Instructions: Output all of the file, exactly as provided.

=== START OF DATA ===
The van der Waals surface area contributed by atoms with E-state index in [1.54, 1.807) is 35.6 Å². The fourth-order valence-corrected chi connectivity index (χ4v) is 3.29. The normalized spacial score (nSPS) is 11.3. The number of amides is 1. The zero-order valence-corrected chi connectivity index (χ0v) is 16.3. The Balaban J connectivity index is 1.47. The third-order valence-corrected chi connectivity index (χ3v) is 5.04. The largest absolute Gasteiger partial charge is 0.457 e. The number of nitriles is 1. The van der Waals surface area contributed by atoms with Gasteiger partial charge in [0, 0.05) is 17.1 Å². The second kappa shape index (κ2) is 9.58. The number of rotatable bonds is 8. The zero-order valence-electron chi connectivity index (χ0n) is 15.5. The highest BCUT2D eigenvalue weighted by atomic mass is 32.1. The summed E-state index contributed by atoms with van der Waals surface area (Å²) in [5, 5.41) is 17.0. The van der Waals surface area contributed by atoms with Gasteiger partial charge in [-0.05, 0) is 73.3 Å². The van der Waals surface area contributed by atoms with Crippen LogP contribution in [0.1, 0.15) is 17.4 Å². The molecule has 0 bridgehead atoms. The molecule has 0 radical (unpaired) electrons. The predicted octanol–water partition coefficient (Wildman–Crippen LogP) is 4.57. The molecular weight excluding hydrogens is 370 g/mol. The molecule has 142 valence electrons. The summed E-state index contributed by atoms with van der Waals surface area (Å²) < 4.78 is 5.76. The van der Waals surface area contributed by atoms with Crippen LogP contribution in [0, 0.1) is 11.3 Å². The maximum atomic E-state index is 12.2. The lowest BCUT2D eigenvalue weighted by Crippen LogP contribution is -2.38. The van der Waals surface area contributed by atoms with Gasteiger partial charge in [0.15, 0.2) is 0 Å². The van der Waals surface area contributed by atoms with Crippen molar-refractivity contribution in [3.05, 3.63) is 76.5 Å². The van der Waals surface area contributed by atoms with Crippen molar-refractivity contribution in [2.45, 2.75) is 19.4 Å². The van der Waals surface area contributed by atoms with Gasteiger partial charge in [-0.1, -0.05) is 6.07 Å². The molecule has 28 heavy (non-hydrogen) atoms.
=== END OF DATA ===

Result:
The van der Waals surface area contributed by atoms with E-state index in [1.54, 1.807) is 35.6 Å². The fourth-order valence-corrected chi connectivity index (χ4v) is 3.29. The normalized spacial score (nSPS) is 11.3. The number of amides is 1. The zero-order valence-corrected chi connectivity index (χ0v) is 16.3. The Balaban J connectivity index is 1.47. The third-order valence-corrected chi connectivity index (χ3v) is 5.04. The largest absolute Gasteiger partial charge is 0.457 e. The number of nitriles is 1. The van der Waals surface area contributed by atoms with Gasteiger partial charge in [0, 0.05) is 17.1 Å². The second kappa shape index (κ2) is 9.58. The number of rotatable bonds is 8. The zero-order valence-electron chi connectivity index (χ0n) is 15.5. The highest BCUT2D eigenvalue weighted by atomic mass is 32.1. The summed E-state index contributed by atoms with van der Waals surface area (Å²) in [5, 5.41) is 17.0. The van der Waals surface area contributed by atoms with Gasteiger partial charge in [-0.05, 0) is 73.3 Å². The van der Waals surface area contributed by atoms with Crippen LogP contribution in [0.1, 0.15) is 17.4 Å². The molecule has 0 bridgehead atoms. The molecule has 0 radical (unpaired) electrons. The predicted octanol–water partition coefficient (Wildman–Crippen LogP) is 4.57. The molecular weight excluding hydrogens is 370 g/mol. The molecule has 142 valence electrons. The summed E-state index contributed by atoms with van der Waals surface area (Å²) < 4.78 is 5.76. The van der Waals surface area contributed by atoms with Crippen LogP contribution in [0, 0.1) is 11.3 Å². The maximum atomic E-state index is 12.2. The lowest BCUT2D eigenvalue weighted by Crippen LogP contribution is -2.38. The van der Waals surface area contributed by atoms with Gasteiger partial charge in [0.15, 0.2) is 0 Å². The van der Waals surface area contributed by atoms with Crippen molar-refractivity contribution in [3.05, 3.63) is 76.5 Å². The van der Waals surface area contributed by atoms with Crippen molar-refractivity contribution in [2.45, 2.75) is 19.4 Å². The van der Waals surface area contributed by atoms with Gasteiger partial charge in [-0.1, -0.05) is 6.07 Å². The molecule has 28 heavy (non-hydrogen) atoms.